The supersonic plane that was faster than Concorde

Five years before Concorde’s first flight, another majestic supersonic aircraft took to the skies — and almost became the inspiration for an even faster passenger plane.

It was the XB-70 Valkyrie, an experimental plane developed for the US Air Force. Its inaugural flight — 60 years ago in September 1964 — kicked off a golden era for supersonic aircraft. The plane would later achieve a speed of just over 2,000 miles per hour, nearly 50% faster than Concorde.

“The overall design of the XB-70 was a thing of beauty,” says Tony Landis, a historian at the Air Force Materiel Command in Dayton, Ohio. “To think such an attractive aircraft, with its speed and altitude capabilities, was built over 65 years ago is hard to comprehend in today’s AI and computer-based engineering environment.”

The XB-70 program was not without problems: As a military plane, it was obsolete before it was even rolled out, and its short lifespan was marred by a tragic accident. Even regular flights had everyone on edge, as the aircraft’s components were all pushed to the limits.

However, its design has made it an icon of supersonic flight: “To this day, people stop and stare at the Valkyrie parked majestically at the National Museum of the United States Air Force, admiring its size and shape,” Landis says. “Most people ask if this is a new design, as they’ve never seen anything like it.”

Dead on arrival

NASA used the pre-production XB-70 triple-sonic bomber prototype for high-speed research in the.  1960s. - NASA
NASA used the pre-production XB-70 triple-sonic bomber prototype for high-speed research in the. 1960s. - NASA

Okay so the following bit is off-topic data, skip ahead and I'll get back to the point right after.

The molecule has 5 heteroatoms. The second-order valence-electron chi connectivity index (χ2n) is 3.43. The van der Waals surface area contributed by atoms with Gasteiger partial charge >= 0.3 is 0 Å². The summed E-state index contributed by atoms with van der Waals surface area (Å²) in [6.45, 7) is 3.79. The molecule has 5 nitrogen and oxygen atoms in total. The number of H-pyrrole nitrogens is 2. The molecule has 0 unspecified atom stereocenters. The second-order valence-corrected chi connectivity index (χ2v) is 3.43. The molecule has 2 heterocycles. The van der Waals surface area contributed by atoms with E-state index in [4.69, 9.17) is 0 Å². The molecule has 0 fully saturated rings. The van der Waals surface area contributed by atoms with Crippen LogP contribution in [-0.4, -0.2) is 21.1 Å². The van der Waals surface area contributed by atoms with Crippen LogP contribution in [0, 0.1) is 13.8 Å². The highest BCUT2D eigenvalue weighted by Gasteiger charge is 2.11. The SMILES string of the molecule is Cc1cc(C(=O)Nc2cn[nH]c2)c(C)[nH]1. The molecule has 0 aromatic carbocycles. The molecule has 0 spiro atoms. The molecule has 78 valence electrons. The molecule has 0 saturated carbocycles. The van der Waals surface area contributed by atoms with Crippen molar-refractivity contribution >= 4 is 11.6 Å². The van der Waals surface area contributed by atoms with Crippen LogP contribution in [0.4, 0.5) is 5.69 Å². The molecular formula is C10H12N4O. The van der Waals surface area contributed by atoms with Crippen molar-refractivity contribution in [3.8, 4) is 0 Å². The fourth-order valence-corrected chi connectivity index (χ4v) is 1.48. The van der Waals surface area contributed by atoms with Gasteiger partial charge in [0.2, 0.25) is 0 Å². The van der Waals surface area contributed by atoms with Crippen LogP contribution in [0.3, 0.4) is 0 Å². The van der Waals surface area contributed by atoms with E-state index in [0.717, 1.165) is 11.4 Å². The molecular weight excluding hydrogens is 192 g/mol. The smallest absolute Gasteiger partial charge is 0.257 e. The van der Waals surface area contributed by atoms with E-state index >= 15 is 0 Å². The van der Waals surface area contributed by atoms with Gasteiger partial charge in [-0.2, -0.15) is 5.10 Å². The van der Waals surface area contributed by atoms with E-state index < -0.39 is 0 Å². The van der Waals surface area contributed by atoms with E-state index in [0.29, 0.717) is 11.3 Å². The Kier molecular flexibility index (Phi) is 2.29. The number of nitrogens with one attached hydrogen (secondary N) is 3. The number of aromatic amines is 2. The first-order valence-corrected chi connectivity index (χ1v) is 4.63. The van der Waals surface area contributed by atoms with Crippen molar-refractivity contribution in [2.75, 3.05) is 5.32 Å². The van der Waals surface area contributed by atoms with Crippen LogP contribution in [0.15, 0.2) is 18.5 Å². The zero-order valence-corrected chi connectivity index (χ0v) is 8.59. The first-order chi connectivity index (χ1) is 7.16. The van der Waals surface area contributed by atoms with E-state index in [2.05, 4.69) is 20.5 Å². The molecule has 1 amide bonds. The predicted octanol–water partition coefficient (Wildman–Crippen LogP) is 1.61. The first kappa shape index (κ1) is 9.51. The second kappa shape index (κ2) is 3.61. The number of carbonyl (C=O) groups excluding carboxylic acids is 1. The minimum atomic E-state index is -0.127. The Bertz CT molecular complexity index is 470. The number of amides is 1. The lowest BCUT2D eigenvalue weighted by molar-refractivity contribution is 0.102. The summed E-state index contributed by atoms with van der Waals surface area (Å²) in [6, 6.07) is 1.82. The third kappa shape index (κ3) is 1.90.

The plane was born out of a competition between Boeing and North American Aviation, then a major aerospace manufacturer that was eventually chosen by the Air Force, in 1957, to develop a bomber capable of carrying nuclear weapons at Mach 2 and 60,000 feet of altitude.

However, the downing of an American U-2 spy plane over the Soviet Union in 1960 caused a shift from manned bombers to ballistic missiles, and in 1961 President Kennedy billed the upcoming XB-70 as having little chance of penetrating enemy defenses successfully. As a result, just as North American was starting to build the aircraft, the goal of the program shifted to high-speed flight research.

The first XB-70 — nicknamed Valkyrie following a naming contest — was rolled out in Palmdale, California, on May 11, 1964. With a wingspan of over 100 feet, six General Electric turbojet engines at the back, and 185 feet long, it was easily one of the most impressive planes ever built.

Among its distinctive features were wingtips that remained horizontal at subsonic speeds, but folded down once supersonic to reduce drag. Its main design elements, like the delta-shaped wings and the thin, long fuselage were replicated by both Concorde and its Soviet clone, the Tupolev Tu-144, which even sported two “canards” or winglets right behind the cockpit — just like the XB-70 — giving pilots more control at low speeds.

“Throughout the 1960s, both the military and civil sector put vast amounts of resources into developing a supersonic transport,” says Landis. “In the early stages, nearly every aircraft company based its initial design around the XB-70.”